I will be content to be wrapped is in a cushion cover (no sails!), have an anchor attached (only the right one!-a new debate) and dumped over the side!
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Old 07-10-2014, 08:46 PM   #108
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Maintaining the drift. A friend with a trailer sailer, with ambitions for a keelboat, developed prostate cancer (almost certainly successfully eradicated), just after that his father died of cancer 6 weeks post diagnosis. They decided, we`re not waiting to pay down the house, sold the TS, bought a lovely Jeannou 32 sailboat. They are happy. Way to go!
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Old 07-10-2014, 08:46 PM   #109
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Nothing like a story like that to make one ask the necessary questions, no? Anyhow, I've never seen anything wrong with a line of boats that excite all income levels to get aboard and discover something about themselves through enjoyment on the water. Part of the American Adventure is paying for your enjoyment in relative freedom.
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Old 07-10-2014, 11:59 PM   #110
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Bottom line. No matter what the name plate may say, nor the level of trim finish. Regardless of price point, single or twin, center console or pilot house, v berth or king size full beam master with jacuzzi tub. Ice chest or Sub Zero, Coleman camp stove or custom made stainless Wolff.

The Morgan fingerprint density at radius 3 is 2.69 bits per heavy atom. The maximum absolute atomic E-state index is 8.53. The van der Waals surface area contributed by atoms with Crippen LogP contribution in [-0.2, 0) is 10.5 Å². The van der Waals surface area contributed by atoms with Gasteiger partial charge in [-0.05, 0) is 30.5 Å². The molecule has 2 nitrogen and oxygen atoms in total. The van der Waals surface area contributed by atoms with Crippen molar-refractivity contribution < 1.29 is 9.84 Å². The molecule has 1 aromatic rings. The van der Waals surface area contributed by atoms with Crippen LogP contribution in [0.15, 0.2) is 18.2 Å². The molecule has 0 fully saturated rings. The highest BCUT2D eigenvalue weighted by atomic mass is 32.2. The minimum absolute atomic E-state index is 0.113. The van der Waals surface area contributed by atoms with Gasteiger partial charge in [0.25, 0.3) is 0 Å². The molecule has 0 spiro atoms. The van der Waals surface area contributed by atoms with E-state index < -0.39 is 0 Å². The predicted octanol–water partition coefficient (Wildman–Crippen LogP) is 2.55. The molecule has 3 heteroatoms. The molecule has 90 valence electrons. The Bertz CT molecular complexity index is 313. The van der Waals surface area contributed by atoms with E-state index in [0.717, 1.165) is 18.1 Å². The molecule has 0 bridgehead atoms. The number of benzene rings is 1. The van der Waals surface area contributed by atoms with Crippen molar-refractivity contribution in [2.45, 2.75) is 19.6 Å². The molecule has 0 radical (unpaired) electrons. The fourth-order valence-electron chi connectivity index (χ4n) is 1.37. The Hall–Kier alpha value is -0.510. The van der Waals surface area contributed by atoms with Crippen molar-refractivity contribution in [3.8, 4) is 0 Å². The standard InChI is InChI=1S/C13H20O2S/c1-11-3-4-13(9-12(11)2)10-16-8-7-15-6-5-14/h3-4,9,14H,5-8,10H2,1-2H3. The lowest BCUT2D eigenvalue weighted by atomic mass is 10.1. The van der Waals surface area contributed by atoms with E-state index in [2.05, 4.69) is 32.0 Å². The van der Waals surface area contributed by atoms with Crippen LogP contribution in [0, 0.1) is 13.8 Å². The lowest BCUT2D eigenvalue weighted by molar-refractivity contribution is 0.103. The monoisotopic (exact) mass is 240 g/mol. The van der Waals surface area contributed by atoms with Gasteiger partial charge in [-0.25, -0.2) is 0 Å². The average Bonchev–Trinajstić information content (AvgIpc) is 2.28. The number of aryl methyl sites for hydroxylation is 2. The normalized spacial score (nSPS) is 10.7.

We all share the same water and the same views.
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Old 07-11-2014, 02:23 AM   #111
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CP-if you bought the Baden you get the underwater view as well!
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Old 07-11-2014, 04:13 AM   #112
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Bottom line. No matter what the name plate may say, nor the level of trim finish. Regardless of price point, single or twin, center console or pilot house, v berth or king size full beam master with jacuzzi tub. Ice chest or Sub Zero, Coleman camp stove or custom made stainless Wolff.

We all share the same water and the same views.

Well said obi wan kenobi ... Hehe :-P

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Old 07-11-2014, 04:12 PM   #113
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CP-if you bought the Baden you get the underwater view as well!

Sadly I cannot afford Baden, even in its current state, so will have to pass on that viewing opportunity.